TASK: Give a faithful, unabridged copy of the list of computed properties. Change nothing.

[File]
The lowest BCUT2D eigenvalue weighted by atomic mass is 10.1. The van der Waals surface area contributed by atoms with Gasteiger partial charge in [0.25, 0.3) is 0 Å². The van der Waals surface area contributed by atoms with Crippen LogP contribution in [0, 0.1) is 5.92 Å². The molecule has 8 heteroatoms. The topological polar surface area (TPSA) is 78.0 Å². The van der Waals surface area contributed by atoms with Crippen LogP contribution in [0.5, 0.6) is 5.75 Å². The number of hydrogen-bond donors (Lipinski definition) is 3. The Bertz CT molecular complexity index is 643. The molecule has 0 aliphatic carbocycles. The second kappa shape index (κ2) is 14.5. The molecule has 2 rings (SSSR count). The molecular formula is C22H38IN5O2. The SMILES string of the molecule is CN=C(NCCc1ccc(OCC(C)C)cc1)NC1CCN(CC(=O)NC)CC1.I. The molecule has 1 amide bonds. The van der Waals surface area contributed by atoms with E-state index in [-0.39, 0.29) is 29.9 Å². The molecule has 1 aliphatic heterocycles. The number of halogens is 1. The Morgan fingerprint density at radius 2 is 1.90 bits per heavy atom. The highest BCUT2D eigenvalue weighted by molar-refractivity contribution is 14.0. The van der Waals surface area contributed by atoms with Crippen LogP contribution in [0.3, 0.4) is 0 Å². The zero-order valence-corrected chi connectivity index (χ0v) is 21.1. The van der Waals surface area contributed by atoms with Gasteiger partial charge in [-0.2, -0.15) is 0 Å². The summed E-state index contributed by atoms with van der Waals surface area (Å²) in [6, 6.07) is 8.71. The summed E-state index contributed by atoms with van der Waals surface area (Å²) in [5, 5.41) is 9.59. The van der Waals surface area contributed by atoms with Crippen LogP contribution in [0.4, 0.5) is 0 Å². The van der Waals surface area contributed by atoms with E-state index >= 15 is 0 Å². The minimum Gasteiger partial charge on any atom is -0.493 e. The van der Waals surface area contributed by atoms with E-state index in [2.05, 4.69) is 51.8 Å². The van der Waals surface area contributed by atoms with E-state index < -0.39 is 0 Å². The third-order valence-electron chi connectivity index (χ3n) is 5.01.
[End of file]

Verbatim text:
The lowest BCUT2D eigenvalue weighted by atomic mass is 10.1. The van der Waals surface area contributed by atoms with Gasteiger partial charge in [0.25, 0.3) is 0 Å². The van der Waals surface area contributed by atoms with Crippen LogP contribution in [0, 0.1) is 5.92 Å². The molecule has 8 heteroatoms. The topological polar surface area (TPSA) is 78.0 Å². The van der Waals surface area contributed by atoms with Crippen LogP contribution in [0.5, 0.6) is 5.75 Å². The number of hydrogen-bond donors (Lipinski definition) is 3. The Bertz CT molecular complexity index is 643. The molecule has 0 aliphatic carbocycles. The second kappa shape index (κ2) is 14.5. The molecule has 2 rings (SSSR count). The molecular formula is C22H38IN5O2. The SMILES string of the molecule is CN=C(NCCc1ccc(OCC(C)C)cc1)NC1CCN(CC(=O)NC)CC1.I. The molecule has 1 amide bonds. The van der Waals surface area contributed by atoms with E-state index in [-0.39, 0.29) is 29.9 Å². The molecule has 1 aliphatic heterocycles. The number of halogens is 1. The Morgan fingerprint density at radius 2 is 1.90 bits per heavy atom. The highest BCUT2D eigenvalue weighted by molar-refractivity contribution is 14.0. The van der Waals surface area contributed by atoms with Crippen LogP contribution in [0.3, 0.4) is 0 Å². The zero-order valence-corrected chi connectivity index (χ0v) is 21.1. The van der Waals surface area contributed by atoms with Gasteiger partial charge in [-0.2, -0.15) is 0 Å². The summed E-state index contributed by atoms with van der Waals surface area (Å²) in [6, 6.07) is 8.71. The summed E-state index contributed by atoms with van der Waals surface area (Å²) in [5, 5.41) is 9.59. The van der Waals surface area contributed by atoms with Crippen LogP contribution in [0.4, 0.5) is 0 Å². The van der Waals surface area contributed by atoms with E-state index >= 15 is 0 Å². The minimum Gasteiger partial charge on any atom is -0.493 e. The van der Waals surface area contributed by atoms with E-state index in [2.05, 4.69) is 51.8 Å². The van der Waals surface area contributed by atoms with E-state index < -0.39 is 0 Å². The third-order valence-electron chi connectivity index (χ3n) is 5.01.